Likewise, while Chihuahuas and Yorkies have a typical range of two to five pups, 80 percent of these litters are less than four pups.
Breeding management is a key contributor to litter size, and luckily one in which we can exert a great degree of control. The canine species is unique in that the ovulated eggs are not immediately capable of fertilization. An additional 48 hours is required for the ova to be mature enough for fertilization. If the bitch is bred too early, by the time the ova are ready to fertilize the sperm have died or are deteriorating. Likewise, if a bitch is bred too late, the sperm will be very viable but the ova are not. The best approach to achieving larger litters is to know as accurately as possible when ovulation occurs. Tools that can aid in this include monitoring the bitch’s behavior, vaginal cytology, and hormone assays for progesterone and luteinizing hormone (LH). Both these hormone assays can also be used to determine if the bitch ovulated at all, as it is perfectly possible for a female to have a “normal” estrous cycle by all appearances, yet not ovulate.
Chilled Semen: The preparation of chilled semen consists of
collecting, diluting, chilling, packaging, and sending sperm in
an insulated container so as to be able to inseminate a bitch
living at a significant distance from the male.
Once collected, chilled semen is diluted in the appropriate
medium and maintained at a temperature of 4 to 10 degrees
Celsius during shipment in an insulated bottle. This stage
must be carried out with great care so as not to cause a shock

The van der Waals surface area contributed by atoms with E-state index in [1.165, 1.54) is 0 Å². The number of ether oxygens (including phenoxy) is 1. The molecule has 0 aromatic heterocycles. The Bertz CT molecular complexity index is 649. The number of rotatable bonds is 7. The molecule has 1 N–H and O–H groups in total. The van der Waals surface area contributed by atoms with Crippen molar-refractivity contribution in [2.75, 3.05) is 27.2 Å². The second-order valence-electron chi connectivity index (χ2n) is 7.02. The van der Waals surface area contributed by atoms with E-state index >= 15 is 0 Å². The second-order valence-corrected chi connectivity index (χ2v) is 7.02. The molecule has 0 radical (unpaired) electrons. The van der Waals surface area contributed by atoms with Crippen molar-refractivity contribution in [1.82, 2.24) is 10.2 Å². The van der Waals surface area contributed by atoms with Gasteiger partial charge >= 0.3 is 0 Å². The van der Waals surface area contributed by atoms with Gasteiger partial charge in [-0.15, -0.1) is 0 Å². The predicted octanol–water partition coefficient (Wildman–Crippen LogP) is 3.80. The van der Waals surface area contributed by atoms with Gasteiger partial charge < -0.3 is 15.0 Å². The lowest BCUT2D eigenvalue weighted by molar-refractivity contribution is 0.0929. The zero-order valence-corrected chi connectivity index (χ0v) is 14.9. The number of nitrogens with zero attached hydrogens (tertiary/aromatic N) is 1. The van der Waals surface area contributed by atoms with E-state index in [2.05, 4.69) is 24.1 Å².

to the sperm, which would reduce its fertility.
The next layer of the embryonic mass is the mesoderm, or middle layer. From this primordial layer the muscles, connective tissue, bone, circulatory system, urinary system and genital system will emerge. The outermost layer of cells, the ectoderm, will develop into the outermost layers of skin, with hair follicles and sebaceous glands. It will also differentiate into nervous-system tissues including the eyes, brain, spinal cord, and peripheral nerves. Finally, it further specializes into the sensory organs for sight, sound, balance, tactile sensation, and pain receptors.
Potential Birth Defects
Artificial insemination (AI) is becoming more common in the dog breeding industry. However, when AI is used, there is a negative effect on litter size. When fresh or chilled semen is used, a decreased litter size of 15 percent is not unusual. With frozen semen, that impact rises to 25 percent reduction. Fresh semen remains viable for five to seven days, but that range decreases to three days when the semen is chilled.
Frozen semen has, at best, one day. Because of this, the manner in which the semen is deposited, and the location of the deposition, is critical to maximize viability and ensure optimal results. Transcervical deposition occurs when a bitch is naturally bred and the mating achieved a “tie,” or when pipette manipulation during artificial insemination successfully maneuvers through the cervix.
Vaginal deposition can result from faulty AI technique, or from a natural breeding that does not achieve a mating tie. When the person performing insemination is not technically trained, vaginal deposition is the most common result. The problem is that the vaginal environment becomes more acidic towards the vulva, and can kill sperm. The last option is to surgically exteriorize a uterine horn and inject the semen directly into the uterine lumen. This is the only option when using frozen semen due to the very short period of viability.
Mating frequency leverages litter size. Smaller litters result if the bitch is bred only once, regardless of the type of breeding employed. With multiple breedings, it does not matter how many days separate the first and last breeding as long as both occur within the window of fertility. Peak fertility is from the luteinizing hormone (LH) surge (which triggers ovulation) through the six days following. Litters from mating on day seven from the LH surge, are the smallest due to degeneration of the ova and the closing cervix. Due to the nature of surgical AI, one breeding is all there is. Understandably, it is critical to have the LH surge identified as accurately as possible.